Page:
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13 Biggest Résumé Mistakes

It is that time to job hunt. One of the most important things besides your interview is your résumé. Your résumé is going to be the first thing that an employer sees, and is initially their first opinion of you. There are many mistakes that we tend to make when it comes to this, mainly because we have a lack of understanding of what employers and hiring managers actually want. And it’s crucially important not to let your résumé get put into that “no” pile. You might believe that your résumé is in tip-top shape and is in no need of reevaluating, but it’s important to update, revise, and modernize. They see dozens of résumés at a time, so what does it take to make yours stand out among the rest? Here are some mistakes that you may be making on your résumé, and some beneficial changes that will help you land that job!

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13 Distracting Theme Or Color

There are hundreds of thousands of different templates that you can download from various websites that allow you to basically pop in your information and have a résumé created for you. The problem with this is that sometimes the color or design of these templates are so complicated, busy, and hectic, that it outshines the actual content in your résumé. Employers aren’t looking for the candidate with the most colorful résumé, they are looking at the things that are included in them. If the employer is too distracted by the chaos of your résumé’s template, they’ll pass it on.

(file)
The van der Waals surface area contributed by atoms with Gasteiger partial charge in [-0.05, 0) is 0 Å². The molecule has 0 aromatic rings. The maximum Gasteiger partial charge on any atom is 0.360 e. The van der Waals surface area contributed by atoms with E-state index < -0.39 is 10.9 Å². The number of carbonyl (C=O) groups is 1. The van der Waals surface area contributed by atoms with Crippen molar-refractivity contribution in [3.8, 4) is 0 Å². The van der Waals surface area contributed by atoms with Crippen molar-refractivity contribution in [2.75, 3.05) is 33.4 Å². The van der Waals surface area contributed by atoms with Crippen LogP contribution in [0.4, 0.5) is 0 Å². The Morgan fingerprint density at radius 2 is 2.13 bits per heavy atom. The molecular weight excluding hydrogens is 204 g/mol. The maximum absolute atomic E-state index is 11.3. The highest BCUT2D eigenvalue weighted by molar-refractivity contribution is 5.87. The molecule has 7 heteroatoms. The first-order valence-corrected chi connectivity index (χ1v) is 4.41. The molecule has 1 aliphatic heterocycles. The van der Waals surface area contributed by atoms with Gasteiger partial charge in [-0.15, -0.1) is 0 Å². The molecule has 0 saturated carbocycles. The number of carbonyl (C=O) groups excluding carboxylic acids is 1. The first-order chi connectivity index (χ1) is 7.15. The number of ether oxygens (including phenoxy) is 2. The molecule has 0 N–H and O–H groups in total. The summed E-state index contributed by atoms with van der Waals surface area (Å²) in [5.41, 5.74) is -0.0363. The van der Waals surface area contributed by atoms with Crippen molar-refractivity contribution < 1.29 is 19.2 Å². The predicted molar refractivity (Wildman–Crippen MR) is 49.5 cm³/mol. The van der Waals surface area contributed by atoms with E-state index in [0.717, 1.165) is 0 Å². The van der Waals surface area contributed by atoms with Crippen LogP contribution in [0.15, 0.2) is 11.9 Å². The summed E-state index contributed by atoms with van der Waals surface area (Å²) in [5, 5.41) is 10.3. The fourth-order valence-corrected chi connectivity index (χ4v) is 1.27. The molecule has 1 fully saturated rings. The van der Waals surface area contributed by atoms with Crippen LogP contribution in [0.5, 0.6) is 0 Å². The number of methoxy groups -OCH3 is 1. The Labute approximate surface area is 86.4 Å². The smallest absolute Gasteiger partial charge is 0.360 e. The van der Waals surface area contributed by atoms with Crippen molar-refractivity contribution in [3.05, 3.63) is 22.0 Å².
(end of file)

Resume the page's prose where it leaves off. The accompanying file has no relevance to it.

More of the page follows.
12 Too Long

No employer wants to sit there and go through page after page of one person’s résumé. Yes, it is important to include all of your accomplishments, but it’s important to do it in the most simplistic way possible. The best way to do this is to aim for a one-page résumé. This means it will be straight and to the point, easy to read, clear to see, and visually pretty. The employer will thank you because you made their job a bit easier and you didn’t waste their time.

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11 Too Short

On the other end of the spectrum, having your résumé too short can be a problem as well. Withholding information, or not providing any insight in the accomplishments that you have made will not allow the employer to see your abilities, therefore, they wont want to hire you. Yes, it’s important to have your résumé to be straight and to the point, but if it lacks any substance and it only fills up a quarter of a page, then it wont appear to be worth someone’s time. If you are lacking experience and aren’t sure what to put, list accomplishments you have made, abilities, or if you excel in any traits you may have.

10 Unnecessary Information